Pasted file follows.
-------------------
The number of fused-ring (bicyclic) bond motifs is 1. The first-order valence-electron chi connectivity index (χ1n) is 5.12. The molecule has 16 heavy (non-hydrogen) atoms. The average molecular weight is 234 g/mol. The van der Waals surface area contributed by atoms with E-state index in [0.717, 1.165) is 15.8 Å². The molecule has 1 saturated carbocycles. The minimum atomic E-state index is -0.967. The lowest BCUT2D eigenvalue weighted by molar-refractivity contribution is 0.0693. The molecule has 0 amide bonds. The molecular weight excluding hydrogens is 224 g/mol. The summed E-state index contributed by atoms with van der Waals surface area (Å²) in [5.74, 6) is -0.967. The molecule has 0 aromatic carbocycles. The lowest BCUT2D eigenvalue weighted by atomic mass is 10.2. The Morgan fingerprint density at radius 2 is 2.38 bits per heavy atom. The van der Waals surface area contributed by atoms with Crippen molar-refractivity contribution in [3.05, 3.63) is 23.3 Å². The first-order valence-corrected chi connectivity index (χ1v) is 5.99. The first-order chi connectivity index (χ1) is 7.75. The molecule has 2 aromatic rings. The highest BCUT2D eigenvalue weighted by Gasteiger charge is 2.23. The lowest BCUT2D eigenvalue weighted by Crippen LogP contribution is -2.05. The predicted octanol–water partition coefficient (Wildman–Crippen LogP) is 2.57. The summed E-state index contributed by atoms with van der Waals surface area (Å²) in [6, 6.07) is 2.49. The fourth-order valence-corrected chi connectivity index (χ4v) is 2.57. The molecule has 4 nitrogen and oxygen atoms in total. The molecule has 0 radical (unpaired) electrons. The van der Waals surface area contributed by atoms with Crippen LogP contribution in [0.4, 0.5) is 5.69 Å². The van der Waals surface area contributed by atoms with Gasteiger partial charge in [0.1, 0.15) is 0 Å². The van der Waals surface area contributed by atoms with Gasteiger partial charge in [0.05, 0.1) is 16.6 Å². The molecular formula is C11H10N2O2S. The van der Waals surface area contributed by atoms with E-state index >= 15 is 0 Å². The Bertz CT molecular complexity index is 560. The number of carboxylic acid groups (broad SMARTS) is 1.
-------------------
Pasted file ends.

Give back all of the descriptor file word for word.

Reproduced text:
The number of fused-ring (bicyclic) bond motifs is 1. The first-order valence-electron chi connectivity index (χ1n) is 5.12. The molecule has 16 heavy (non-hydrogen) atoms. The average molecular weight is 234 g/mol. The van der Waals surface area contributed by atoms with E-state index in [0.717, 1.165) is 15.8 Å². The molecule has 1 saturated carbocycles. The minimum atomic E-state index is -0.967. The lowest BCUT2D eigenvalue weighted by molar-refractivity contribution is 0.0693. The molecule has 0 amide bonds. The molecular weight excluding hydrogens is 224 g/mol. The summed E-state index contributed by atoms with van der Waals surface area (Å²) in [5.74, 6) is -0.967. The molecule has 0 aromatic carbocycles. The lowest BCUT2D eigenvalue weighted by atomic mass is 10.2. The Morgan fingerprint density at radius 2 is 2.38 bits per heavy atom. The van der Waals surface area contributed by atoms with Crippen molar-refractivity contribution in [3.05, 3.63) is 23.3 Å². The first-order valence-corrected chi connectivity index (χ1v) is 5.99. The first-order chi connectivity index (χ1) is 7.75. The molecule has 2 aromatic rings. The highest BCUT2D eigenvalue weighted by Gasteiger charge is 2.23. The lowest BCUT2D eigenvalue weighted by Crippen LogP contribution is -2.05. The predicted octanol–water partition coefficient (Wildman–Crippen LogP) is 2.57. The summed E-state index contributed by atoms with van der Waals surface area (Å²) in [6, 6.07) is 2.49. The fourth-order valence-corrected chi connectivity index (χ4v) is 2.57. The molecule has 4 nitrogen and oxygen atoms in total. The molecule has 0 radical (unpaired) electrons. The van der Waals surface area contributed by atoms with Crippen LogP contribution in [0.4, 0.5) is 5.69 Å². The van der Waals surface area contributed by atoms with Gasteiger partial charge in [0.1, 0.15) is 0 Å². The van der Waals surface area contributed by atoms with Gasteiger partial charge in [0.05, 0.1) is 16.6 Å². The molecular formula is C11H10N2O2S. The van der Waals surface area contributed by atoms with E-state index >= 15 is 0 Å². The Bertz CT molecular complexity index is 560. The number of carboxylic acid groups (broad SMARTS) is 1.